Plaintiffs, three North Carolina-licensed medical doctors and a nonprofit corporation with health centers in North Carolina (see Docket Entry 1, ¶¶ 7-10), have challenged this statutory scheme, in an action against Defendants, two North Carolina District Attorneys, the President of the North Carolina Medical Board, and the Secretary of the North Carolina Department of Health and Human Services (see id., ¶¶ 12-15). Plaintiffs' Complaint alleges that, “[i]n a normally progressing pregnancy, viability typically does not occur before approximately 24 weeks from the woman's last menstrual period.” (Id., ¶ 26 (emphasis added); see also Docket Entry 13-1, ¶¶ 6 (“The opinions in this declaration are [Plaintiff Amy Bryant's] expert opinions.”), 15 (“Pregnancy is measured from the first day of a woman's last menstrual period, also referred to as ‘lmp.' . . . Viability generally occurs at approximately 24 weeks lmp.”), 16 (opining that, by restricting abortions after 20 weeks of pregnancy except for medical emergencies, North Carlina law “prohibits abortion at a point in pregnancy when no fetus is viable”). The Complaint seeks “a declaratory judgment that [North Carolina's above-quoted abortion] statutes . . . are unconstitutional as applied to previability abortions, under the Fourteenth Amendment to the United States Constitution” (Docket Entry 1, ¶ 55 (emphasis added)), as well as “a permanent injunction restraining Defendants, their employees, agents, and successors from enforcing in any way state law limiting Plaintiffs' ability to provide previability abortions” (id., ¶ 56 (emphasis added)) and an award of their “reasonable costs and attorney's fees” (id., ¶ 57).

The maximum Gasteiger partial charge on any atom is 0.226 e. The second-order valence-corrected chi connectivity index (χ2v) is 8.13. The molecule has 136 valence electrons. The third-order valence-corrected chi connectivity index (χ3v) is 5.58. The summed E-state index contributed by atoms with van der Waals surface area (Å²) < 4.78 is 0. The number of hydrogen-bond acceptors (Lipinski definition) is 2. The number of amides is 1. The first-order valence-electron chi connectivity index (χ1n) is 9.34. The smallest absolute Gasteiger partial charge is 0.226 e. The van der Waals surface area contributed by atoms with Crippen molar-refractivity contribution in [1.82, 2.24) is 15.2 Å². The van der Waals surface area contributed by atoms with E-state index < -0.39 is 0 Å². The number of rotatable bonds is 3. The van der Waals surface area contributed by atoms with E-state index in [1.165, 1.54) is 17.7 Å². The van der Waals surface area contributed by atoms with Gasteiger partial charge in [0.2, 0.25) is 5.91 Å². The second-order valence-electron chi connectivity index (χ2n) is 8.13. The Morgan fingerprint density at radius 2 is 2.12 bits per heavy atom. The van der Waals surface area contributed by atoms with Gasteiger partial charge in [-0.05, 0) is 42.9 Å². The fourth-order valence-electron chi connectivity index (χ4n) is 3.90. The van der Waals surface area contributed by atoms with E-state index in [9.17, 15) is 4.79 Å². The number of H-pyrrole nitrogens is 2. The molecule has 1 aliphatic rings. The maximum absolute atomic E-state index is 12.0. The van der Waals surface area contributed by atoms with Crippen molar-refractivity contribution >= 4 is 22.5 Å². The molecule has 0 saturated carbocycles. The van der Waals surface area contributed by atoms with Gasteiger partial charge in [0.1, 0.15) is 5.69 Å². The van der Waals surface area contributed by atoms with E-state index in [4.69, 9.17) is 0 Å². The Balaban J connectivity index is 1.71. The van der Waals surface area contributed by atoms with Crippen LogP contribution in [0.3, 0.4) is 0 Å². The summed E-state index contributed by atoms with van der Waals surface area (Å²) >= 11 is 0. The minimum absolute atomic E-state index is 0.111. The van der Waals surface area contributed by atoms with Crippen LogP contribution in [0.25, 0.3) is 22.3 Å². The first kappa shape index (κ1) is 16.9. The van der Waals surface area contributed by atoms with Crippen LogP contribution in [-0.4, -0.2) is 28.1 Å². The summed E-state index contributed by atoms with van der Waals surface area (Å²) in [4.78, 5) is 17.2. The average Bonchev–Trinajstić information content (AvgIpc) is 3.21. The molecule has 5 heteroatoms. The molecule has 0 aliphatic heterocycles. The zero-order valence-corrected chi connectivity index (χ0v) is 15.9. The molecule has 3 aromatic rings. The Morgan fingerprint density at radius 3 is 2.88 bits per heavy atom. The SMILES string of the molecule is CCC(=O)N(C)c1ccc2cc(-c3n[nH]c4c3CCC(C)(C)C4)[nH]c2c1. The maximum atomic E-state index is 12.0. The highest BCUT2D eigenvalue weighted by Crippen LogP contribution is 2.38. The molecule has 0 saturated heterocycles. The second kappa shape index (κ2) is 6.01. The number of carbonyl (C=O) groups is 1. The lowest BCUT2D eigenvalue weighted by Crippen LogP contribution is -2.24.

Defendants accepted service of process on December 7, 2016 (see Docket Entry 16 at 1), resulting in the initial establishment of a responsive pleading deadline of December 28, 2016, Fed.R.Civ.P. 12(a)(1)(A)(i). Two weeks before that deadline, Plaintiffs moved for summary judgment (Docket Entry 13), which (in the normal course) would have required Defendants to file their summary judgment response by January 13, 2017, M.D. N.C. LR 7.3(f). At Defendants' request and with Plaintiffs' consent (see Docket Entry 19), the Court extended Defendants' responsive pleading deadline to January 13, 2017, and their summary judgment response deadline to January 27, 2017 (Text Order dated Dec. 27, 2016).